# Linear model trace of the hat matrix in R

This question is about the difference between the sum of lm.influence(model)$hat and the trace of the Hat-Matrix$H := X (X' X)^{-1} X'$calculated "by hand". Let's take for example the cars data-set and the linear-model$dist = \beta \cdot speed + \varepsilon$data(cars) mod <- lm(dist ~ speed, cars)  Using lm.influence to calculate the trace I get 2. lm.influence is supposed to return the diagonal elements of$H$(see ?lm.influence). sum(lm.influence(mod)$hat)
[1] 2


Calculating the trace of $H$ "by hand" I get 1:

X <- cars$speed H <- X %*% solve(t(X) %*% X) %*% t(X) sum(diag(H)) [1] 1  From my understanding it should be 1 as the Rank of a 1-column-vector$\equiv$1. For linear models, the trace of the hat matrix is equal to the rank of X, which is the number of independent parameters of the linear model. Source: http://en.wikipedia.org/wiki/Hat_matrix ## 2 Answers In R, the model lm(dist ~ speed, cars) includes an intercept term automatically. So you have actually fitted$dist = \beta_0 + \beta_1 speed + \epsilon$. You rarely want to drop the intercept term but if you did, you can do lm(dist ~ 0 + speed, cars) or even lm(dist ~ speed - 1, cars). See this question on Stack Overflow for more details. Without the intercept term, we get the result that matches what you got "by hand": > data(cars) > mod <- lm(dist ~ 0 + speed, cars) > sum(lm.influence(mod)$hat)
[1] 1


You can see this geometrically by considering the hat matrix as an orthogonal projection onto the column space of $X$. With the intercept term in place, the column space of $X$ is spanned by $\mathbf{1}_n$ and the vector of observations for your explanatory variable, so forms a two-dimensional flat. An orthogonal projection onto a two-dimensional space has rank 2 - set up your basis vectors so that two lie in the flat and the others are orthogonal to it, and its matrix representation simplifies to $H = \text{diag}(1,1,0,0,...,0).$ This clearly has rank 2 and trace 2; note that both of these are preserved under change of basis, so apply to your original hat matrix too.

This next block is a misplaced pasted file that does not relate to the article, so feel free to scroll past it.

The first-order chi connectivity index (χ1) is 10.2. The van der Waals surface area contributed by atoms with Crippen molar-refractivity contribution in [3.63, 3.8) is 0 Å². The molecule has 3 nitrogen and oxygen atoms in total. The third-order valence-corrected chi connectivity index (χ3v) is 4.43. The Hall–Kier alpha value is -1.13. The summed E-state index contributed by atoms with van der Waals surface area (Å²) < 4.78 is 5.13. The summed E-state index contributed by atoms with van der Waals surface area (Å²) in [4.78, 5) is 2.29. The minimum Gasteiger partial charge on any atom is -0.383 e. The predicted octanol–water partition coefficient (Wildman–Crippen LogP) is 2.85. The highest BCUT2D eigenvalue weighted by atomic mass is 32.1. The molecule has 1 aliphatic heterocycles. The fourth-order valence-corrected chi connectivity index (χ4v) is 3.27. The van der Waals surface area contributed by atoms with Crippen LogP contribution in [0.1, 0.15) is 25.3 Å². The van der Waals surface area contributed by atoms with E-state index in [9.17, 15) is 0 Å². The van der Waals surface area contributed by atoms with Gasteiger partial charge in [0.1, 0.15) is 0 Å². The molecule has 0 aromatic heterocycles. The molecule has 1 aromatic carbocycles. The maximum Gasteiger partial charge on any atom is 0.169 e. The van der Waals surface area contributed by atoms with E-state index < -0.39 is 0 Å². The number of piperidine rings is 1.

Dropping the intercept term is like dropping the $\mathbf{1}_n$ from the spanning set, so now your column space of $X$ is one-dimensional. By a similar argument the hat matrix will have rank 1 and trace 1.

There is a small mistake in your interpretation, let me take a detailed stab at it, for someone trying to get the essence of it, else the original answer provided by Silverfish suffices.

When you say:

$:> mod <- lm(dist ~ speed, data=cars)  That means, you are using 1 predictor, which is speed but the lm() function will add a bias term by default. The linear regression model used would be a simple linear regression (i.e. just one predictor and two parameters) and it's equation would be: $$Y = \beta_0 + \beta_1speed + \varepsilon$$ Where, $$\beta_0$$ was added by default. Now, let's try to compute $$H$$ matrix and find it's trace: $$HY = \widehat Y$$ $$=> HY=X \widehat \beta$$ Using OLS, $$\widehat \beta$$ could be shown as: $$(X^TX)^{-1}X^TY$$ $$=> HY=X . (X^TX)^{-1}X^TY$$ $$=> H = X(X^TX)^{-1}X^T$$ Now this is your final H matrix. Here, let $$A = X(X^TX)^{-1}$$ and $$B = X^T$$ Applying commutative property of the trace operator: $$tr(AB) = tr(BA)$$ which could be easily derived (just try multiplying two matrices and summing their diagonals): $$trace(H) = tr(X (X^TX)^{-1} X^T) = tr(AB) = tr(BA) = tr(X^T . X (X^TX)^{-1} ) = tr(I_{X^TX}) = tr(I_{(p+1) \times n . n \times (p+1)} = tr(I_{p+1 \times p+1}) = tr(I_{p+1}) = tr(I_{p+1}) = \sum^{p+1}_{i=1} (1) = p+1$$ Therefore, $$trace(H) = p+1$$ Now, for your fitted SLR model mod where number of predictors were 1 (i.e. p=1) $$trace(H) = p+1 = 1+1 = 2$$ That is what you get, when you perform using the model function: $$:> H_diagonals = lm.influence(mod)$$hat $$:> trace_H = sum(H_diagonals)$$:> cat("\nTrace(H) using model:", trace_H) [1] Trace(H) using model: 2  You could compute this by hand as well: $$:> # Design Matrix, shape: n x (p+1)$$:> X = cbind(1, cars$speed)

$$:> XTX_inverse = solve(t(X) %*% X)$$:> H_byhand = X %*% XTX_inverse %*% t(X)
$$:> trace_byhand = tr(H_byhand)$$:> cat("\nTrace(H) by hand: ", trace_byhand)

[2] Trace(H) by hand: 2


Now, here only while doing it by hand, if you don't add ones in the design matrix, and leave your X to have a shape of n x p (i.e. n x 1) it will result in $$trace(H) = p = 1$$ which you are getting. So ideally, you are taking a wrong format of design matrix (X).

It should always be:

$$\begin{bmatrix} y_{1} \\ y_{2} \\ \vdots \\ y_{n} \end{bmatrix} = \begin{bmatrix} 1 & x_{1,1} & x_{1,2} & ... & x_{1,p} \\ 1 & x_{2,1} & x_{2,2} & ... & x_{2,p} \\ \vdots & \ddots & \ddots & \vdots \\ 1& x_{n,1} & x_{n,2} & ... & x_{n,p} \end{bmatrix} * \begin{bmatrix} \beta_{0} \\ \beta_{2} \\ \vdots \\ \beta_{p} \end{bmatrix} + \begin{bmatrix} \epsilon_{1} \\ \epsilon_{2} \\ \vdots \\ \epsilon_{n} \end{bmatrix}$$

$$\begin{bmatrix} y_{1} \\ y_{2} \\ \vdots \\ y_{n} \end{bmatrix} = \begin{bmatrix} 1 & x_{1,1} \\ 1 & x_{2,1} \\ \vdots & \vdots \\ 1& x_{n,1} \end{bmatrix} * \begin{bmatrix} \beta_{0} \\ \beta_{1} \end{bmatrix} + \begin{bmatrix} \epsilon_{1} \\ \epsilon_{2} \\ \vdots \\ \epsilon_{n} \end{bmatrix}$$
Where, X has a dimension of $$n \times (p+1)$$ which is $$n \times 2$$